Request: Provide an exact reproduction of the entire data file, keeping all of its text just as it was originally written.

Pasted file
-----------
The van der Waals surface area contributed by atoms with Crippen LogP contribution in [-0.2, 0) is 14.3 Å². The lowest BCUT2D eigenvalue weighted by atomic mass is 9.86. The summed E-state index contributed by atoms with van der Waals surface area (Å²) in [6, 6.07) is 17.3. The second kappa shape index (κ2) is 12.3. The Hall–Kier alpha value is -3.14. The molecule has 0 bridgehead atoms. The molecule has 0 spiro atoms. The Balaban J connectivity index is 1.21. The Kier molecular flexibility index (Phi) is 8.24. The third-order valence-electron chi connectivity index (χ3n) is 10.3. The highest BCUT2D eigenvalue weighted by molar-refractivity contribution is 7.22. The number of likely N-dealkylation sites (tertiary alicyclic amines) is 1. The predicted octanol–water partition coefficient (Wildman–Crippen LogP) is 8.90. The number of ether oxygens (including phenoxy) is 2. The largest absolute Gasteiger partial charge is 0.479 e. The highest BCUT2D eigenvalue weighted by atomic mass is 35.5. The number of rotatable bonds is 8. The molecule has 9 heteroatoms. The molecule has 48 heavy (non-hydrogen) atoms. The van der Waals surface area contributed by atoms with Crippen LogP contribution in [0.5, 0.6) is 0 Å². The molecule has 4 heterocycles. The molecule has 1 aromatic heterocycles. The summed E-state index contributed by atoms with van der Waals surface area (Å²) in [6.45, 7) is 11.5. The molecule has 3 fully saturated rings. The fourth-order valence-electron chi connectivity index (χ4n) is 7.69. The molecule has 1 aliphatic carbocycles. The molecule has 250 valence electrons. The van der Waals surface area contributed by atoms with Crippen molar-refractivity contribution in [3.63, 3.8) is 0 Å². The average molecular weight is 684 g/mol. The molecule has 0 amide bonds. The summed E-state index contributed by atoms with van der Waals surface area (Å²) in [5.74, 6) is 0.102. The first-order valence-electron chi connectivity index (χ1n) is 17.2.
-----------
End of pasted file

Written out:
The van der Waals surface area contributed by atoms with Crippen LogP contribution in [-0.2, 0) is 14.3 Å². The lowest BCUT2D eigenvalue weighted by atomic mass is 9.86. The summed E-state index contributed by atoms with van der Waals surface area (Å²) in [6, 6.07) is 17.3. The second kappa shape index (κ2) is 12.3. The Hall–Kier alpha value is -3.14. The molecule has 0 bridgehead atoms. The molecule has 0 spiro atoms. The Balaban J connectivity index is 1.21. The Kier molecular flexibility index (Phi) is 8.24. The third-order valence-electron chi connectivity index (χ3n) is 10.3. The highest BCUT2D eigenvalue weighted by molar-refractivity contribution is 7.22. The number of likely N-dealkylation sites (tertiary alicyclic amines) is 1. The predicted octanol–water partition coefficient (Wildman–Crippen LogP) is 8.90. The number of ether oxygens (including phenoxy) is 2. The largest absolute Gasteiger partial charge is 0.479 e. The highest BCUT2D eigenvalue weighted by atomic mass is 35.5. The number of rotatable bonds is 8. The molecule has 9 heteroatoms. The molecule has 48 heavy (non-hydrogen) atoms. The van der Waals surface area contributed by atoms with Crippen LogP contribution in [0.5, 0.6) is 0 Å². The molecule has 4 heterocycles. The molecule has 1 aromatic heterocycles. The summed E-state index contributed by atoms with van der Waals surface area (Å²) in [6.45, 7) is 11.5. The molecule has 3 fully saturated rings. The fourth-order valence-electron chi connectivity index (χ4n) is 7.69. The molecule has 1 aliphatic carbocycles. The molecule has 250 valence electrons. The van der Waals surface area contributed by atoms with Crippen molar-refractivity contribution in [3.63, 3.8) is 0 Å². The average molecular weight is 684 g/mol. The molecule has 0 amide bonds. The summed E-state index contributed by atoms with van der Waals surface area (Å²) in [5.74, 6) is 0.102. The first-order valence-electron chi connectivity index (χ1n) is 17.2.